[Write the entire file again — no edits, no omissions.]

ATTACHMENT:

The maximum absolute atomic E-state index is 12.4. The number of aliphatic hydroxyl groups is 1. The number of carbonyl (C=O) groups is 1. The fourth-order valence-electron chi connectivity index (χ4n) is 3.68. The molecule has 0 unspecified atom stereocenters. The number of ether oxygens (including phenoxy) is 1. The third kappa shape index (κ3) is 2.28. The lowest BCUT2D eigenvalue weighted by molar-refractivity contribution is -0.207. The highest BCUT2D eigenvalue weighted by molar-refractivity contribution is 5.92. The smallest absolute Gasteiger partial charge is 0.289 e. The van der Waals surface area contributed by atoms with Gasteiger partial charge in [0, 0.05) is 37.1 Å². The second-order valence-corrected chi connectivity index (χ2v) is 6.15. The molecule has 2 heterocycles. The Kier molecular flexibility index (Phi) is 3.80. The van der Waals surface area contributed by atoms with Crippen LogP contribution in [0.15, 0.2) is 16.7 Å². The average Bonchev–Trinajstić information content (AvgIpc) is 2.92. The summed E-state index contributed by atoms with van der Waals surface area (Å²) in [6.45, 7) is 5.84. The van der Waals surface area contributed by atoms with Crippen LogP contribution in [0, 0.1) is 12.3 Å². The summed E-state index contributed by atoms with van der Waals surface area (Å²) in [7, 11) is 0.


The maximum absolute atomic E-state index is 12.4. The number of aliphatic hydroxyl groups is 1. The number of carbonyl (C=O) groups is 1. The fourth-order valence-electron chi connectivity index (χ4n) is 3.68. The molecule has 0 unspecified atom stereocenters. The number of ether oxygens (including phenoxy) is 1. The third kappa shape index (κ3) is 2.28. The lowest BCUT2D eigenvalue weighted by molar-refractivity contribution is -0.207. The highest BCUT2D eigenvalue weighted by molar-refractivity contribution is 5.92. The smallest absolute Gasteiger partial charge is 0.289 e. The van der Waals surface area contributed by atoms with Gasteiger partial charge in [0, 0.05) is 37.1 Å². The second-order valence-corrected chi connectivity index (χ2v) is 6.15. The molecule has 2 heterocycles. The Kier molecular flexibility index (Phi) is 3.80. The van der Waals surface area contributed by atoms with Crippen LogP contribution in [0.15, 0.2) is 16.7 Å². The average Bonchev–Trinajstić information content (AvgIpc) is 2.92. The summed E-state index contributed by atoms with van der Waals surface area (Å²) in [6.45, 7) is 5.84. The van der Waals surface area contributed by atoms with Crippen LogP contribution in [0, 0.1) is 12.3 Å². The summed E-state index contributed by atoms with van der Waals surface area (Å²) in [7, 11) is 0.